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Tuesday, 18 April 2017
Transcript

Interview with Nick McCallum, 3AW Drive

Subjects: Putting Australian Workers First – abolition of 457 Visas; Tony Abbott.

E&EO…………………………………………………………………………………………..

NICK MCCALLUM:

We’re joined now by the Minister for Immigration Peter Dutton. Mr Dutton, thanks for your time.

PETER DUTTON:

My pleasure Nick.

NICK MCCALLUM:

This appears to be a little bit of a knee-jerk reaction. It appears to have come out of the blue, your changes to the 457 Visas.

PETER DUTTON:

I’m not sure that’s the case. People that have been following this debate for some time, if they’ve been watching Question Time or watching statements that I’ve made over a long period of time now, I’ve expressed a lot of concern about the 457 Visa programme and in abolishing it today, our announcement really is about making sure that we can put Australian workers into Australian jobs and making sure that we  don’t see a repeat of the mistakes made, for example – and I pointed this out only a few weeks ago – the agreements that were done with companies like McDonald’s or KFC or Hungry Jacks and others that essentially prioritised foreign workers ahead of local young workers. That was a deal done when Mr Shorten was in government and it was a mess that needed to be cleaned up. So we’ve been speaking about this for a while, problems with the 457 programme.

So the announcement today really builds on that and there are significant changes that we’ve made about requiring labour market testing; so employers need to advertise for jobs, we’ve put in place relevant work experience – which wasn’t there before – we’ve tightened up the English language requirements. So, there are a number of things that we’ve done which have really tightened it up    – all in the effort to try and get Australian kids and Australians in general into jobs – that should be the priority of any government, certainly the priority of this one.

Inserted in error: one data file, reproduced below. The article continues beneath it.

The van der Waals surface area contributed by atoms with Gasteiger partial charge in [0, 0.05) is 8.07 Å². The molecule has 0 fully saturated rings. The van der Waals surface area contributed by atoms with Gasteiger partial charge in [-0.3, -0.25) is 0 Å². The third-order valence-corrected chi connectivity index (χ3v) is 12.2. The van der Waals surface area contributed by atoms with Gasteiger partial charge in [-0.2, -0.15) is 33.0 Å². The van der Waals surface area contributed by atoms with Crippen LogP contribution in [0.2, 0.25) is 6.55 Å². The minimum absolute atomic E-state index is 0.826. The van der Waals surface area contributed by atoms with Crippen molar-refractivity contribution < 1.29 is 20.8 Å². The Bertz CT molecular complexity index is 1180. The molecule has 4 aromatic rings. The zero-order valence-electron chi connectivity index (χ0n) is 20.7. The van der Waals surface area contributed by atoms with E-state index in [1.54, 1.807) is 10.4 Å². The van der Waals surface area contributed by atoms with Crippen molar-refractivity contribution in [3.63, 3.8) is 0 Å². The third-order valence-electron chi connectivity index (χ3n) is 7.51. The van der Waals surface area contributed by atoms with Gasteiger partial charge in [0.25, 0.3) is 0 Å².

NICK MCCALLUM:

Okay. A couple of reactions that I want your reaction to. First of all, we’ve been speaking to the VFF, the Victorian Farmers association…Farmers Federation. They’re a little annoyed that they weren’t consulted or the main farmers’ body wasn’t consulted because there are specific things they need to get foreigners for and no one has spoken to them about it, so, they have no idea whether this affects them today or not.

PETER DUTTON:

Well Nick, we’ll conduct that consultation on top of the consultation we’ve already conducted with some key groups, so we’ll expand that out now that the decision’s been made and been announced. We’ll work with them, but we had a particular focus on helping regional areas.

It is the case, and the Government’s not going to apologise for this, if you’ve got unemployment, youth unemployment in a regional area of 17 or 18 per cent, we want those kids in work before we bring foreigners into that area. That’s pure and simple and if the Australian won’t fill the job, then we have to look at bringing a foreign worker in in that case. So, if the regional farmer or restaurant or tourism facility, whatever it might be, says that they’ve advertised, they just cannot get an Australian worker to fill that job and the business needs to fill that job, well we can work with those regional areas, but the default position of this Government is that we do want Australian workers in Australian jobs. We’re happy to work through all of the detail with whichever organisation it might be, but the starting point for us is that we do want to get Australians into Australian jobs.